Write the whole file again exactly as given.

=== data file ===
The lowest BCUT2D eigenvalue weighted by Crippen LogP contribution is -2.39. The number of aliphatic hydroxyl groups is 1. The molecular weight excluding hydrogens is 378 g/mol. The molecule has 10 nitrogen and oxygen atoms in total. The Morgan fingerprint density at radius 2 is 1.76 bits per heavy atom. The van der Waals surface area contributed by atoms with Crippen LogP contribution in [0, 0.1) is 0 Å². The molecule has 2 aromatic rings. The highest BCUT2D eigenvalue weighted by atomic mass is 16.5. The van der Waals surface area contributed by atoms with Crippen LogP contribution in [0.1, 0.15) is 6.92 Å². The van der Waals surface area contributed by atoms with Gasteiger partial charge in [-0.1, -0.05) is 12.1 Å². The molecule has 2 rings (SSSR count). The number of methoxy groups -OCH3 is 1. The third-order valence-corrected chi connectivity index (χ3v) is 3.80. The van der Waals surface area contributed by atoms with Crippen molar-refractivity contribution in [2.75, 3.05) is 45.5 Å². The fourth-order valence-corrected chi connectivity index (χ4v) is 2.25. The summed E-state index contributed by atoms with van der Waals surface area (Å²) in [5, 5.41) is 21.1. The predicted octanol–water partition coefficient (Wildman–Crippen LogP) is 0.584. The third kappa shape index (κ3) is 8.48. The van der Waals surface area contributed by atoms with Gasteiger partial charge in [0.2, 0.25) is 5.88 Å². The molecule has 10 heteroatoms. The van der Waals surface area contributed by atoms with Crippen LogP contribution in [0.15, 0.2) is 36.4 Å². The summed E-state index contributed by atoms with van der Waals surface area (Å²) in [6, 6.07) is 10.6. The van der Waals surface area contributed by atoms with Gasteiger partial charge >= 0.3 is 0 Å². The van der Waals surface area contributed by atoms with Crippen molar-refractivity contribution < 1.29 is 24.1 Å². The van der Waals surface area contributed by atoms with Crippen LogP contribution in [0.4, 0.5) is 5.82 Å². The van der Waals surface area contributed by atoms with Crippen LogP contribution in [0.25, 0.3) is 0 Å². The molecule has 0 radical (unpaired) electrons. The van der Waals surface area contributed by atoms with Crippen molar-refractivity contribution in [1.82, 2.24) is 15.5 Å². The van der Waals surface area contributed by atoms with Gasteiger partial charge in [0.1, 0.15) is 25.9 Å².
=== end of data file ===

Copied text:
The lowest BCUT2D eigenvalue weighted by Crippen LogP contribution is -2.39. The number of aliphatic hydroxyl groups is 1. The molecular weight excluding hydrogens is 378 g/mol. The molecule has 10 nitrogen and oxygen atoms in total. The Morgan fingerprint density at radius 2 is 1.76 bits per heavy atom. The van der Waals surface area contributed by atoms with Crippen LogP contribution in [0, 0.1) is 0 Å². The molecule has 2 aromatic rings. The highest BCUT2D eigenvalue weighted by atomic mass is 16.5. The van der Waals surface area contributed by atoms with Crippen LogP contribution in [0.1, 0.15) is 6.92 Å². The van der Waals surface area contributed by atoms with Gasteiger partial charge in [-0.1, -0.05) is 12.1 Å². The molecule has 2 rings (SSSR count). The number of methoxy groups -OCH3 is 1. The third-order valence-corrected chi connectivity index (χ3v) is 3.80. The van der Waals surface area contributed by atoms with Crippen molar-refractivity contribution in [2.75, 3.05) is 45.5 Å². The fourth-order valence-corrected chi connectivity index (χ4v) is 2.25. The summed E-state index contributed by atoms with van der Waals surface area (Å²) in [5, 5.41) is 21.1. The predicted octanol–water partition coefficient (Wildman–Crippen LogP) is 0.584. The third kappa shape index (κ3) is 8.48. The van der Waals surface area contributed by atoms with Gasteiger partial charge in [0.2, 0.25) is 5.88 Å². The molecule has 10 heteroatoms. The van der Waals surface area contributed by atoms with Crippen LogP contribution in [0.15, 0.2) is 36.4 Å². The summed E-state index contributed by atoms with van der Waals surface area (Å²) in [6, 6.07) is 10.6. The van der Waals surface area contributed by atoms with Gasteiger partial charge >= 0.3 is 0 Å². The van der Waals surface area contributed by atoms with Crippen molar-refractivity contribution < 1.29 is 24.1 Å². The van der Waals surface area contributed by atoms with Crippen LogP contribution in [0.4, 0.5) is 5.82 Å². The van der Waals surface area contributed by atoms with Crippen LogP contribution in [0.25, 0.3) is 0 Å². The molecule has 0 radical (unpaired) electrons. The van der Waals surface area contributed by atoms with Crippen molar-refractivity contribution in [1.82, 2.24) is 15.5 Å². The van der Waals surface area contributed by atoms with Gasteiger partial charge in [0.1, 0.15) is 25.9 Å².